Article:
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history kendo kenshi

MEI-SHOBU: the ki of Naito vs the waza of Takano

Kyoto Butokuden, late Meiji period*. It’s the last tachiai of a long day but the hall is packed. The yobidashi (announcer) steps forward: East side. Tokyo. Takano sensei ! West side. Kyoto. Naito sensei ! With the call the packed audience suddenly goes quiet and an palpable feel of excitement (or perhaps expectation?) fills the […]

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history kendo kenshi

Saimura Goro

一、剣道は精神が本である。技は精神を体得せんがための手段である。 一、剣道の稽古は竹刀を真剣の考え使い、身を捨てて練磨することが大切です。 一、どの間に入っても、少しもの気が抜けてはいけない。 The words above are attributed to Saimura Goro, one of the the most influential kenshi in the pre-WW2 period, and one of only 5 sensei that were awarded 10 dan after the war. A liberal translation in English reads: * The aim of kendo is to improve the spirit. The means of […]

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history kendo

The Sword of the Samurai in the Hands of Americans

“Another new fad has come to New York – Japanese fencing. If you hear the clash of armor and clang of steel as you saunter through the brown stone districts uptown it’s wealthy young men taking lessons in palace stables and studios where the famous two handed swords to the samurai are at work. The weapon always has […]

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history kendo kenshi

Monna Tadashi

(the picture above shows (l-r): Monna Tadashi, Sasaki Masanori, Naito Takaharu) Along with his friend and fellow Tobukan/Hokushin Itto-ryu kenshi Naito Takaharu, Monna Tadashi (1855-1930) was one of the most influential swordsmen in modern kendo’s early period. At Busen they were known as the pair: “Waza Monna” and “Ki Takaharu.” The Monna family were hereditary […]

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history kendo media

Kendo 1925 – in pictures

I spent a lot of time reading about kendo and of course, preparing scripts and pictures for my own kendo projects and of course this website. By far the most fascinating thing for me is to get my hands on older kendo manuals, the well-worn the better. I especially enjoy looking through those books that […]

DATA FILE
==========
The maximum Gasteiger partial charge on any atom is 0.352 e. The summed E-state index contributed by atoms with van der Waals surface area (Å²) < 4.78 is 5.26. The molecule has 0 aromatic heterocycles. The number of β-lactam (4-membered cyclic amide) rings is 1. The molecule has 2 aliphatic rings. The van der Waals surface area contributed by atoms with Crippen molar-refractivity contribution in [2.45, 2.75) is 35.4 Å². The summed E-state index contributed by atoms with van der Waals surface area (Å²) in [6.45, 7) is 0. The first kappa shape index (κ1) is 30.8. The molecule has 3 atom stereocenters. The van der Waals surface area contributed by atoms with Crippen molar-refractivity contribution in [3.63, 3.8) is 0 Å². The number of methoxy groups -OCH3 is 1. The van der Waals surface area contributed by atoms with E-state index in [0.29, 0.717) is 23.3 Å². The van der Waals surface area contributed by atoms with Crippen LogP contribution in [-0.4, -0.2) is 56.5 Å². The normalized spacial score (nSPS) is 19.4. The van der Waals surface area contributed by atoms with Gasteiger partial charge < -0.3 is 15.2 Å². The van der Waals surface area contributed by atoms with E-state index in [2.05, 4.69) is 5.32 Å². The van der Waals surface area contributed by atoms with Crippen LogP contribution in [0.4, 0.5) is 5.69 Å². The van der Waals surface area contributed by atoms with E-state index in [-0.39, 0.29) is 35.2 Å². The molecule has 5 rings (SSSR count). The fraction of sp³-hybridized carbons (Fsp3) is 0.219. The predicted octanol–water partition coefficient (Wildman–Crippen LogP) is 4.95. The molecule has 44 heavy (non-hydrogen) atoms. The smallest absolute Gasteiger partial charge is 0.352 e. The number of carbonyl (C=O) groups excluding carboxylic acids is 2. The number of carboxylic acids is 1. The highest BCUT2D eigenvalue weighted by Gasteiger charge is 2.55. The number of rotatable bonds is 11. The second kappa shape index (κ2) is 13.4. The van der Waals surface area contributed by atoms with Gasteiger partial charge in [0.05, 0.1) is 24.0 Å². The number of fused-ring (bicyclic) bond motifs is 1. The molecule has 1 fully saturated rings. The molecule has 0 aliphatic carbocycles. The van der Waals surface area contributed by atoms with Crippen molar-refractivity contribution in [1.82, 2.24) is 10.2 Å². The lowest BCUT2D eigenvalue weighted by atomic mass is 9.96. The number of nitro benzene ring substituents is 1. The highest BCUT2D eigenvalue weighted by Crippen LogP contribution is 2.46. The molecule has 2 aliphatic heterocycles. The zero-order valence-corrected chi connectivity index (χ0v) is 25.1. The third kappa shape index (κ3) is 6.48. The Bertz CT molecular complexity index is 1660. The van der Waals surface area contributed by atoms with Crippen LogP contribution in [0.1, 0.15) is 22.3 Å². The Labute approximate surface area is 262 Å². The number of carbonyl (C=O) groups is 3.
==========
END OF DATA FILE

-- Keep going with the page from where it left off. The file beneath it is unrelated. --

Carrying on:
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history kendo

Budo in schools in the early Meiji period – pros and cons

About two weeks back I was looking through a friends small book collection and noticed a budo book in English that I hadn’t heard nor see of before: “Jigoro Kano and the Kodokan – An innovative response to modernisation” (produced by the Kodokan and translated by Alex Bennet). Not being a judo/jujutsu person, I must […]

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history kendo

Gekken Kogyo

Sometime in the very early 1990s, Britain’s Channel 4 TV station started broadcasting Sumo on terrestrial TV. I don’t know why they took the chance of broadcasting such an exotic sport, nor did I care – it was on, it was Japanese, I must watch it. I not only watched it, but I studied it: […]

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history kendo media

Looking back

Happy 2013! For the first post of the new year I spent some time looking back af old kendo pictures, some from books, others that I picked up randomly on the web. I really enjoy looking at these old pics so I’d like to present a handful of them here (the earliest picture is from […]

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history kendo kenshi

Naito Takaharu

Naito Takaharu (1862-1929) was one of the most influential kenshi to pick up a shinai. Born as as Ichige Takaharu in Mito in 1862, his Samurai parents were of budo stock: his father an archery instructor for the domain and his mother the daugher of the Hokushin Itto-ryu shihan Watanabe. At the age of 7 […]

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history kendo

The Argument for the Revival of Gekken

Gekken Saikoron – The Argument for the Revival of Gekken Editors note: The Jikishinkage-ryu swordsman Kawaji Toshiyoshi (1834-79) was a Satsuma-han samurai who lived during one of Japans most tumultuous periods. A military man, he took part in many of the battles that happened over the country as it reacted to western encroachment and fell […]